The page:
The Commonwealth Scientific and Industrial Research Organisation (CSIRO) of Australia has launched a new monitoring system that could help protect the eco system of the ocean waters surrounding the state of Tasmania. It boasts of a large and relatively unspoiled natural environment. Almost 37% of Tasmania lies in reserves, national parks and World Heritage Sites.
Speaking of the Tasmanian node of the Australian Integrated Marine Observing System (IMOS), the apex organization's diretor Tim Moltmann said, "The ocean waters and habitats surrounding Tasmania are important to the state's economic wellbeing, yet are poorly understood.
Advertisement"This complex environment has strong seasonal variation and many offshore islands, submarine canyons and seamounts that support unique biodiversity and productivity hot-spots.
"It is also a region where there has been rapid change in both oceanography and biodiversity, offering a great opportunity to characterise and understand how Australian marine ecosystems may respond to climate change.
"TasIMOS has planned the observing system in Tasmania's oceans so that these challenges can be addressed in joint research by CSIRO and the Institute of Marine and Antarctic Studies at the University of Tasmania."
The TasIMOS observing system will:
provide real time data from the Maria Island National Reference Station;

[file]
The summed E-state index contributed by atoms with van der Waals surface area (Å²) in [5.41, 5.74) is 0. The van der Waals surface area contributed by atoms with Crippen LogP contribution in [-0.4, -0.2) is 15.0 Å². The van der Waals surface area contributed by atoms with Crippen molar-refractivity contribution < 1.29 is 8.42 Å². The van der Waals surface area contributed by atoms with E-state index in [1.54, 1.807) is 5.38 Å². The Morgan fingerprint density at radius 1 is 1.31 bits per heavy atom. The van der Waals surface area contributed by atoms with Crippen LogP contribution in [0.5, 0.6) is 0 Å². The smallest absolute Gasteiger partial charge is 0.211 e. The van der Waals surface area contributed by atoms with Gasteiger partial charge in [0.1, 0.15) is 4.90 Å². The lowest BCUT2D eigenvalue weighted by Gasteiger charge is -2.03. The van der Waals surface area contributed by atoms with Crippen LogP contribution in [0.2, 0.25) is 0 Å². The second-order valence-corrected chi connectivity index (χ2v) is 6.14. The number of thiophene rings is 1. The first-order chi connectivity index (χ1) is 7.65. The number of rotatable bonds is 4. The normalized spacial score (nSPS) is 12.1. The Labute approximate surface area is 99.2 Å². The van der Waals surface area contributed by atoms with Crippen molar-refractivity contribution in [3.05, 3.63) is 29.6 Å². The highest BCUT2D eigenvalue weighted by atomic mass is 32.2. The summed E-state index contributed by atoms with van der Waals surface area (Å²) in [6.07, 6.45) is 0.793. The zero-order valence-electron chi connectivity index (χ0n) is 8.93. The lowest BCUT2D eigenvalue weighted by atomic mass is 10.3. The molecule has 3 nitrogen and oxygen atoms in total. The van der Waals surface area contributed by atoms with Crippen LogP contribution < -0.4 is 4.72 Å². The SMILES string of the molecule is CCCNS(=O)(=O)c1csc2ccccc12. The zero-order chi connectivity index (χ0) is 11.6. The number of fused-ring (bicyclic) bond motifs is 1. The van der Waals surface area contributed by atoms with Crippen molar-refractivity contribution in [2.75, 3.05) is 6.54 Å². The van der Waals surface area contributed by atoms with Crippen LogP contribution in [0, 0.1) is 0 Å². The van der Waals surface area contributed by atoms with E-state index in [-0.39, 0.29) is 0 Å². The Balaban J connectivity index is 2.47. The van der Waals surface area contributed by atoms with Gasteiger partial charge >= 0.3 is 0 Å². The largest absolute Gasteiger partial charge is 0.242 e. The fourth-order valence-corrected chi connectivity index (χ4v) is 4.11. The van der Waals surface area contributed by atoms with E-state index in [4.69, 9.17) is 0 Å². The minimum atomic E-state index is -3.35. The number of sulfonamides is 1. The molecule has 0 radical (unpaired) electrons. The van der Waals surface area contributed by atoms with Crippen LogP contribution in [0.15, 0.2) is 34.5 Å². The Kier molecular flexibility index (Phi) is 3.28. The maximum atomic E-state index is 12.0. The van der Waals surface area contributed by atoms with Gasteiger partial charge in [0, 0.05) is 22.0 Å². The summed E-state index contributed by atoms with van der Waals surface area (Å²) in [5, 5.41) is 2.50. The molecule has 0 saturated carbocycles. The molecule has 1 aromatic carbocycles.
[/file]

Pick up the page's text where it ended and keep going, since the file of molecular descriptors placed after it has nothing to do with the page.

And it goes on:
monitor water properties and seabed habitats using several types of autonomous vehicles;
detect a range of tagged marine animals using curtains of acoustic receivers; and
validate satellite remote sensing of ocean conditions.
The datasets will help scientists underpin a whole-of-system approach to managing aquaculture and fisheries resources and biodiversity, including marine reserve management.
Leader of TasIMOS, Dr Peter Thompson of CSIRO, said the datasets will support the development of regional and local models of oceanography, nutrient cycling and ecosystems.
"IMOS data will allow Tasmanians to better manage their marine resources," Dr Thompson said.
"Scientific assessments of the current state of valuable marine resources, and of likely future states of those resources, will be dramatically improved.
"For example, repeat surveys at sites along the Tasmanian coast will track the progress of the spiny sea urchin, a serious threat to Tasmania's rock lobster industry."
Dr Thompson said IMOS data already show the Tasman Sea is warming much faster than other places in the world.
"The new IMOS observational capabilities will make it possible to understand why this is so and its likely future impacts on the marine ecology of Tasmania.
"We are investing now, but the value of these sustained observations grows every year and they will be even more valuable to future generations."
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